There’s a cost to ‘bee-ing’ too smart, U of G professor finds
It doesn't pay to be smart, at least for bumblebees, according to a new U of G study.
Prof. Nigel Raine has discovered that fast-learning bumblebees died sooner than their slower-learning co-workers.
He also found quick learners collected food only as fast as less smart bees in the colony and completed no more foraging bouts each day.
"Ultimately, the results revealed that fast-learning bumblebees collected fewer resources for the colony over their foraging career," said Raine, holder of the Rebanks Family Chair in Pollinator Conservation. "These findings provide the first evidence of a learning-associated cost in the wild."
Published recently in Scientific Reports, the study highlights the potential cost of cleverness and could have implications for a variety of species beyond bees.
"Our results are surprising because we typically associate enhanced learning performance and cognitive ability with improved fitness, because it is considered beneficial to the survival of an individual or group," said co-author Dr. Lisa Evans, with Plant and Food Research in New Zealand.
The researchers suggests that the energy demands of intelligence eat up limited resources, leaving smart bees with less energy for foraging than slower-learning counterparts.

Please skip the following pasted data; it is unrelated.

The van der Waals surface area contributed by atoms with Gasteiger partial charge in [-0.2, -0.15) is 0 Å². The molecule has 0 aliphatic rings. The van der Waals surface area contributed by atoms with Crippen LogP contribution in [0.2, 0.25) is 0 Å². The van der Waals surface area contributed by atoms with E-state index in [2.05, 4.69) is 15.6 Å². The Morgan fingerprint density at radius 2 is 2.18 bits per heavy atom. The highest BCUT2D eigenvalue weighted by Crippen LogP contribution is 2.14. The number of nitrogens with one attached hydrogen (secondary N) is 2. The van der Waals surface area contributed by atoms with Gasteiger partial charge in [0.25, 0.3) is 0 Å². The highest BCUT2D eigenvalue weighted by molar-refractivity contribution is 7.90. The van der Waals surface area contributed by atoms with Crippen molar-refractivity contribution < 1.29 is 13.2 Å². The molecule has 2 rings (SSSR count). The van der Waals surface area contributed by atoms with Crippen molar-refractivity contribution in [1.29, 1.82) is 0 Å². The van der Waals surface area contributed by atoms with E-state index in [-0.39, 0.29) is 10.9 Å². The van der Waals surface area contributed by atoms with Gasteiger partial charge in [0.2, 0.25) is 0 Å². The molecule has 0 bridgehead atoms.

"Neural tissue is metabolically expensive to produce and maintain," said Evans. "Foraging is energy demanding, but so is learning. This may explain the significantly shorter foraging lifespan of fast-learning bumblebees."
In the lab, the researchers used blue and yellow artificial flowers to test the visual learning performance of 85 individual foraging bumblebees from five colonies.
The yellow flowers provided a sugar reward and the blue ones did not. The researchers observed how long it took the bees to ignore the unrewarding blue flowers, which are innately their preferred choice, and instead to associate yellow flowers with a food reward.
The bees were then monitored in the field using radio frequency identification (RFID) tagging technology to determine their foraging activity and the quality of nectar or pollen they brought back to the nest.
"This finding is particularly interesting because we know that learning is really important for bees," said Raine. "They learn which flowers provide the most rewards, when and where to find them – often in habitats containing dozens of flower species."
So why has fast learning not been bred out of the bumblebee population? Raine said quick learning may or may not confer an advantage depending on the colony's environment.
"In a more complex or changeable environment, these enhanced learning abilities may be vital to ensure colony resilience. Then it could pay to have some smart heads in the room."
The findings may be useful for conserving habitat and pollinators that help in commercial crop production, he added.
"By determining how pollinators are adapted to their environment we gain insight into the aspects of the environment that are important for colony success, which feeds into habitat and pollinator conservation."